The Primuline Or Diazotype Process

Primuline, discovered in 1887 by Mr. A. G. Green, an English chemist, is a

dye of a primrose color, possessing a great affinity for cotton fibers, to

which it is readily fixed by simply immersing the material for a few

moments in a hot solution of the dye. If the material so dyed be placed

in an acidified solution of nitrous oxide, the primuline is diazotized,

forming a derivative compound of a deeper color, which fades in the lig

and which in presence of amines and phenols gives rise to a variety of

dyes whose color depends on the reagent employed, while, when acted on by

light, the resulting compound is entirely deprived of this property. In

other words, the diazotized primuline acts as a mordant only when not

altered by the luminous action.

The chemical change light effects in the diazotized primuline is not well

known. It is pretty certain, however, that nitrogen is set free, for if

gelatine imbued with primuline be immersed in water after insulation,

nitrogen is set free and can be collected as usual in a tub filled with

water and inverted on the substance.

By itself diazotized primuline is slowly influenced by light, but quickly

acted on in presence of organic substances. It is more sensitive when

applied on cotton or paper than on wool, silk, linen, and such organic

compounds as gelatine, albumen, caseine, starch, etc. Its sensitiveness

is about one-tenth less with gelatine than with cotton.

The sensitiveness of diazotized primuline to light, when united to organic

substances and the different colors which can be obtained with the

unaltered compound, have given rise to an interesting printing method, the

invention of Messrs. A. G. Green, C. F. Cross, and E. J. Bevan, which

yields positive impressions from positive cliches. The manipulations of

the process are simple:

In a certain quantity of rain water, kept at nearly the boiling

temperature by an alcohol lamp placed under the vessel, dissolve per cent.

2 parts of commercial primuline, and in this immerse, by means of a glass

rod, some pieces of calico--free from dressing--turning them over several

times during the immersion. When the fibers are well imbued, which

requires from four to five minutes, remove the calico with the glass rod

and rinse it thoroughly in water. This done, wring out the superfluous

liquid as much as possible, and, finally, immerse each piece separately in

a solution of

Sodium nitrite, 7 parts


Hydrochloric acid, 16 parts


Water 100 parts

After turning the pieces of calico two or three times over, they are

rinsed to eliminate the acid, then drained and placed between sheets of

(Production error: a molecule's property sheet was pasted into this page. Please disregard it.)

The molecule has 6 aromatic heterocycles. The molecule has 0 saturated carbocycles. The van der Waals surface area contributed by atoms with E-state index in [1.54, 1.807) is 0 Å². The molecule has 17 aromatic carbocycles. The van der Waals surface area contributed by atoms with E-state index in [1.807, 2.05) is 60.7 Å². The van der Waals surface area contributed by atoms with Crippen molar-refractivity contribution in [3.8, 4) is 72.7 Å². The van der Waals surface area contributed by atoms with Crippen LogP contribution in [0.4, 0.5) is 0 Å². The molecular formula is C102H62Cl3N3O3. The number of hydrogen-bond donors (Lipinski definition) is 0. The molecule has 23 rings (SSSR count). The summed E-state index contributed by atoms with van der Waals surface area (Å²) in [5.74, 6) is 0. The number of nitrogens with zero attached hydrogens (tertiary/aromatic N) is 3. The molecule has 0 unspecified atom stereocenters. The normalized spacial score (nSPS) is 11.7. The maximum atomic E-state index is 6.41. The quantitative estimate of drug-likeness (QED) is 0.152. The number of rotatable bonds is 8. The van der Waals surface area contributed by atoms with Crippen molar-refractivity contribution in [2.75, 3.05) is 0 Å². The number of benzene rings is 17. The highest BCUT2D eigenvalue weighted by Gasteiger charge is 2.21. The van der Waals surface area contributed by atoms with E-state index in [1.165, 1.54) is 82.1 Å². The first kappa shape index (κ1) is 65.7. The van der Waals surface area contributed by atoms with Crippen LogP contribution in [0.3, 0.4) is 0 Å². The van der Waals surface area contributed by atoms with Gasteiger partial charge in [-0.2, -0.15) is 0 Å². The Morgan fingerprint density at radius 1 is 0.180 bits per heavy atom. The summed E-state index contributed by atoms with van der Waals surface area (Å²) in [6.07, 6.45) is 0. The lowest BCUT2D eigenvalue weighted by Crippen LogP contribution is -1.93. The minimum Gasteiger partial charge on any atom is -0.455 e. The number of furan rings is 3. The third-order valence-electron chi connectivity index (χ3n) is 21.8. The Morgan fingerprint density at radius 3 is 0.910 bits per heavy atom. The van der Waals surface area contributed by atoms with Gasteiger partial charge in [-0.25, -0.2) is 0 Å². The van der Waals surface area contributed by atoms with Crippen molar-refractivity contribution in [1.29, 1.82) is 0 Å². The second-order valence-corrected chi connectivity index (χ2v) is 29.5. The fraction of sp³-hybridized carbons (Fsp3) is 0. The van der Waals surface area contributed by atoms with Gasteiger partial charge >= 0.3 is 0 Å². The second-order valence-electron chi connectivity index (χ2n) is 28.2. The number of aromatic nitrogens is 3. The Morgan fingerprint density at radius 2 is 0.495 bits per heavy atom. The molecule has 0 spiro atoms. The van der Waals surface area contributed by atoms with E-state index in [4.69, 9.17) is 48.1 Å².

blotting paper to dry. All this, except the impregnation with primuline,

should be done in the dark room.

As said above, primuline is transformed by nitrous oxide into a diazotized

compound, and consequently the material is now susceptible of being acted

on by light. It does not keep, and should be exposed, etc., soon after

its preparation.

Paper is impregnated with primuline either by floating or brushing. The

best results are obtained with paper previously sized with arrowroot or

gelatine in order to keep the image entirely on the surface of the paper.

Linen, silk and wool are treated as calico.

The cliches should be positive to obtain positive expressions and somewhat

more opaque than those employed in the processes before described, else

vigor and intensity could not be obtained. Here we must state that the

primuline process seems to be better adapted for the reproductions of

drawings, such as made for the black process, and of opaque photo-cliches

in lines, or white and black, than for printing in half tone.

When the material to print upon is thick and wholly impregnated with

diazotized primuline, it is advisable, since the insulation could not be

prolonged to effect the change through, to expose the back of the material

for a certain but short period in order to clear it. This is especially

advantageous when the cliche is not of good intensity.

During the exposure, which varies from 30 seconds to 10 minutes and more

by a dull light, the progresses of the luminous action is seen by the

bleaching of the material which assumes a dingy coloration. But in order

to ascertain when the decomposition is complete on the ground of the

image, it is well to use tests as in the cyanofer process, dipping one

of them in the developer from time to time.

The developers are compounded as follows:


Beta-naphthol 4 parts

Caustic potassa 6 parts

Water 500 parts

Rub the alkali and the naphthol with a little water in a mortar and add

the remainder of the water.


Resorcin 3 parts

Water 500 parts

When dissolved add

Caustic potassa 5 parts


Carbolic acid, cryst 5 parts

Water 500 parts


Naphthylamine 6 parts

Hydrochloric acid, in 6 parts


Mix in a mortar, then add

Water 500 parts


Eikonogen, white crystals 6 parts

Water 500 parts

Pulverize the eikonogen, add the water and, at the same time, the material

on its removal from the printing frame, and keep in motion until the

development is effected.


Pyrogallol 5 parts

Water 500 parts

After the development, which requires but a few moments, it suffices to

wash the material to fix the image by eliminating the soluble compounds.

However, for purple the material should be passed in a dilute solution of

tartaric acid and not washed afterwards; it should remain acid.

When it is desirable to obtain an impression in several colors, the

various developers are thickened with starch, then locally applied with a

brush on the image, which is always visible after exposure.

For printing on wood, glass and porcelain, see further on.